“13 Reasons Why” Book Review

Banned Book Week: dark and poignant, Jay Asher’s controversial novel explores teen mental health and the impact of suicide.

Want your views of the world to flip upside down? Just press play. 

If you haven’t heard of the hit Netflix series or the New York Times best-seller turned top 10 most challenged book “Thirteen Reasons Why” by Jay Asher, then buckle up for an intensely real yet riveting read. 

 The story follows high schooler Clay Jensen as he discovers through anonymously delivered casette tapes, thirteen reasons why his fellow student, Hannah Baker, took her own life two weeks prior to the start of the book.

To express the full extent of her reasons, Hannah leaves directions for listeners to significant locations around their city via her voice and markings on a map to further immerse the tape listeners in her story and how they all got her wrong.

 An intriguingly compelling, but dark, plot awaits the reader from the get-go, addressing a wide variety of taboo topics such as teen suicide and sexual assault in a way that doesn’t talk about it just to talk about it. Not sugar coating the severity of Hannah’s imperfect life, the book shows how Clay struggles to come to terms with the constant devastating reveal of the overlooked and broken girl that lies behind the voice overs.

Through the use of a two person perspective, alternating from Hannah’s raw, unapologetic telling of her story and Clay’s personal experience and reaction to her tapes, the book finds a balance between harsh honesty and the power of human emotion. 

Each side of the tape is dedicated to one of the 13 people, and the slow reveal of the pieces coming together leaves the reader feeling empty, yet somehow wanting to know more, as it all unfolds.

I’ve never seen a storytelling structure quite like this, although the reasons behind it raise questions about Hannah Baker’s true motives for creating the tapes.

As a reader, this take on Hannah’s explanation behind her death is both captivating and horrifying, but it is not by any means a reasonable thing to leave for others as a parting gift.

Some professionals and parents across the media expressed concern over the TV series and book, saying that it could influence the idea of suicide cognition—the phenomenon where being exposed to suicide increases the chances of attempting it—among more vulnerable viewers, as well as a false portrayal of the use of suicide as a revenge plan for wrongdoers.

Seeing that neither her parents nor any other person she truly loved received her tapes, the reason behind their existence was somewhat manipulative of Hannah to force upon others. Hannah uses them to show her pain, but more so to blame her classmates for her death through their actions. But, though most characters who receive tapes should be held accountable for their actions, no one can be responsible for one’s decision to take their own life.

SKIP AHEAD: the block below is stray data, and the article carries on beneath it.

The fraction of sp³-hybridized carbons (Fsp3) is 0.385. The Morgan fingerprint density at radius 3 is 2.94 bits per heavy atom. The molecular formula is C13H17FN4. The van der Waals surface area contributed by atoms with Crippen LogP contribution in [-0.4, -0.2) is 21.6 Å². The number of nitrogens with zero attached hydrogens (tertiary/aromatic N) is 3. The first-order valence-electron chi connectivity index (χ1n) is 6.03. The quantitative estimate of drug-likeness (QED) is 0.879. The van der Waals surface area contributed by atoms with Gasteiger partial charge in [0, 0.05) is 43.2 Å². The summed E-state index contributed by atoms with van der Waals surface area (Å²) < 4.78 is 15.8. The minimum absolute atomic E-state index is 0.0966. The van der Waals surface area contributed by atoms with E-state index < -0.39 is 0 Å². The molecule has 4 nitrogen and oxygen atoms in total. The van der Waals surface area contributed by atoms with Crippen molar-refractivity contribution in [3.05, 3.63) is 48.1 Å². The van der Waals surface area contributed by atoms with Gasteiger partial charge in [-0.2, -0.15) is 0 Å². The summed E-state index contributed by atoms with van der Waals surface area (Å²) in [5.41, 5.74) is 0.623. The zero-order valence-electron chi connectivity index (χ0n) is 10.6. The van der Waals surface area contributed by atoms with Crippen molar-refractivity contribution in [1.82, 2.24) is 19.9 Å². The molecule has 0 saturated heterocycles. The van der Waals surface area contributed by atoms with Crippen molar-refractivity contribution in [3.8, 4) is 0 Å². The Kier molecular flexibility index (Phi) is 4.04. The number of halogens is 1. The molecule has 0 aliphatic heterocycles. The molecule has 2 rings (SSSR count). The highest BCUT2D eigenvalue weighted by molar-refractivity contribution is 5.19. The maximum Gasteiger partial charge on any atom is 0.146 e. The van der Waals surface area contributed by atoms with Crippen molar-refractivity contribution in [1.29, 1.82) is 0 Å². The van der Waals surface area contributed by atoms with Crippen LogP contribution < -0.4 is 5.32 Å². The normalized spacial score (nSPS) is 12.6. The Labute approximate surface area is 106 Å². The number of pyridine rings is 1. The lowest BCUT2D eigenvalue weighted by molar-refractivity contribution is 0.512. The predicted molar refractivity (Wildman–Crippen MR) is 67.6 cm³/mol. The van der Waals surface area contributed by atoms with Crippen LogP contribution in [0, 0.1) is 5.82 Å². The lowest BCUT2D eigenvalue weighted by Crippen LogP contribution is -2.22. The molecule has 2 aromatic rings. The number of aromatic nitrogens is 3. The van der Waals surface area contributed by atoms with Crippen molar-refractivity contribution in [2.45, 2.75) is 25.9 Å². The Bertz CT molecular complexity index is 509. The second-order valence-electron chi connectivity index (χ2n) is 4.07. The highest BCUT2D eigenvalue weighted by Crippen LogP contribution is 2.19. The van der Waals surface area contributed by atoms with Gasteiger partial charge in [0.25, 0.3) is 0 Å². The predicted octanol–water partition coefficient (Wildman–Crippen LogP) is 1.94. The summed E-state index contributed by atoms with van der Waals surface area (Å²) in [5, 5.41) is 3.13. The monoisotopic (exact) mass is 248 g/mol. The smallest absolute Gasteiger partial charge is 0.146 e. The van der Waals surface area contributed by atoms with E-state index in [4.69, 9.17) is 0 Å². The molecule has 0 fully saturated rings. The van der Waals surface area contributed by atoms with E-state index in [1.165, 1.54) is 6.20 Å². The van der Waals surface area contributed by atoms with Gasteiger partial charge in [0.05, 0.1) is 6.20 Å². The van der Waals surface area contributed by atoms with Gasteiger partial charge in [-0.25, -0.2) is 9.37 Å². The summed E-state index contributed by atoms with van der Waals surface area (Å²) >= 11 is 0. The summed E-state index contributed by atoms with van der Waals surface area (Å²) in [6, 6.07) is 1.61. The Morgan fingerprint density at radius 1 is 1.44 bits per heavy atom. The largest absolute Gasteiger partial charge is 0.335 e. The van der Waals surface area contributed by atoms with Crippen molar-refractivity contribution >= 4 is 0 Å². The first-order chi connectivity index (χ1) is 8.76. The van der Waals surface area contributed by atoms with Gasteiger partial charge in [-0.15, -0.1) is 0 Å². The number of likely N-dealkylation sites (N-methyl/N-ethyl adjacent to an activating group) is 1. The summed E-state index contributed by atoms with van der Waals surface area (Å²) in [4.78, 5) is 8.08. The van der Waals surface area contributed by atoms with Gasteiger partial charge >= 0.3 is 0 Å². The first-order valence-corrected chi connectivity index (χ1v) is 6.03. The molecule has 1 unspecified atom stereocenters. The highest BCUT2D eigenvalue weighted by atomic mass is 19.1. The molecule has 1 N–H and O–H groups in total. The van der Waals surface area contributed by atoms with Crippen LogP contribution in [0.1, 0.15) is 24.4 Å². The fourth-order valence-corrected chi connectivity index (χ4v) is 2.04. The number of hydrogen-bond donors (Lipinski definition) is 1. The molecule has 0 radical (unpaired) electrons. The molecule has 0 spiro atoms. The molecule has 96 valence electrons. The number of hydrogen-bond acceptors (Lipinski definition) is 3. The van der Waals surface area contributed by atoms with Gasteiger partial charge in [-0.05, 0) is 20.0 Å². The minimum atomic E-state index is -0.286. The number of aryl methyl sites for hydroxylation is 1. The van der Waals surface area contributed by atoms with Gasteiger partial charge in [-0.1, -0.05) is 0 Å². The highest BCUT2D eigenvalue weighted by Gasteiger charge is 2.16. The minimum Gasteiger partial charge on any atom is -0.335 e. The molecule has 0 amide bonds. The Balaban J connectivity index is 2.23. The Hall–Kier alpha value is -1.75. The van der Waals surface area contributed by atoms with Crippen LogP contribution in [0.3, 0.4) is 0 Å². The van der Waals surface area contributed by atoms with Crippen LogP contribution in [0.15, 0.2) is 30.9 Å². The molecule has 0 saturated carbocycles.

Hannah, as a character, used the tapes as a way to inflict guilt and the idea of “now you see me” to the listeners after her death, but the book was never implying that Hannah is a role model—in fact, she’s the opposite. Rather, she is a representation of the harsh reality of what teenagers go through. Hannah’s unchangeable and heartbreaking end shows the importance of seeking help to get through one’s problems before it’s too late.

She is flawed and makes mistakes, but she represents that a person’s pain is no less valid than any other’s. Although her motives for the tapes and her way of going about her pain could have been done differently, Hannah represents the pain often dismissed in people’s lives and she serves as an example of how addressing those pains is crucial to help a person going through them.

In addition, even with all this pain and suffering undergone by protagonists Hannah and Clay, there are moments that show both sides of the story, not just through two perspectives, but also through the idea that life isn’t black and white—all bad or all good. 

Furthermore, despite the questioning of the show and book, Jay Asher told PBS on a Newshour interview that, many adolescent and authoritative viewers reached out to him saying that the book encouraged them to reach out for help and allowed them to feel understood for their experiences in a way they had not been able to before. 

Yes, the book is sad and somewhat depressing to read; seeing a predestined plot unwind before your own eyes as a teenage girl loses her faith in the world, with no ability to change the outcome, is not easy.  

But maybe that’s the point.

Unlike the show, which gained much more criticism for its portrayal of suicide, the book does not stray from the importance of advocating for teenagers experiences. The show often displayed over-the-top graphic visuals of scenes and, throughout the seasons, altered the fundamental values of the book for unnecessary drama and entertainment. On the contrary, the book was made not to romanticize or dramatize topics that affect people in tremendously horrible ways, but rather to acknowledge that this pain is present, even if never seen or accepted. 

Hannah goes through experiences no person should have to go through, and she goes through them alone. The book does not glaze over her pain but instead shows the consequences of not being able to talk about it. Her choice was a painful decision that didn’t spare her from her suffering but rather permanently destroyed her ability to live beyond it. 

Like anything, all things aren’t for everyone. But that doesn’t mean they should be for no one. Despite the debate among the book and TV show audience, banning a book that opens up about the taboo struggles of teenagers only further closes off necessary conversations and forbids those topics as territory for discussion. 

Although “Thirteen Reasons Why” is controversial, it is crucial to allow people to read books depicting these kinds of topics because they do not deserve to be ignored.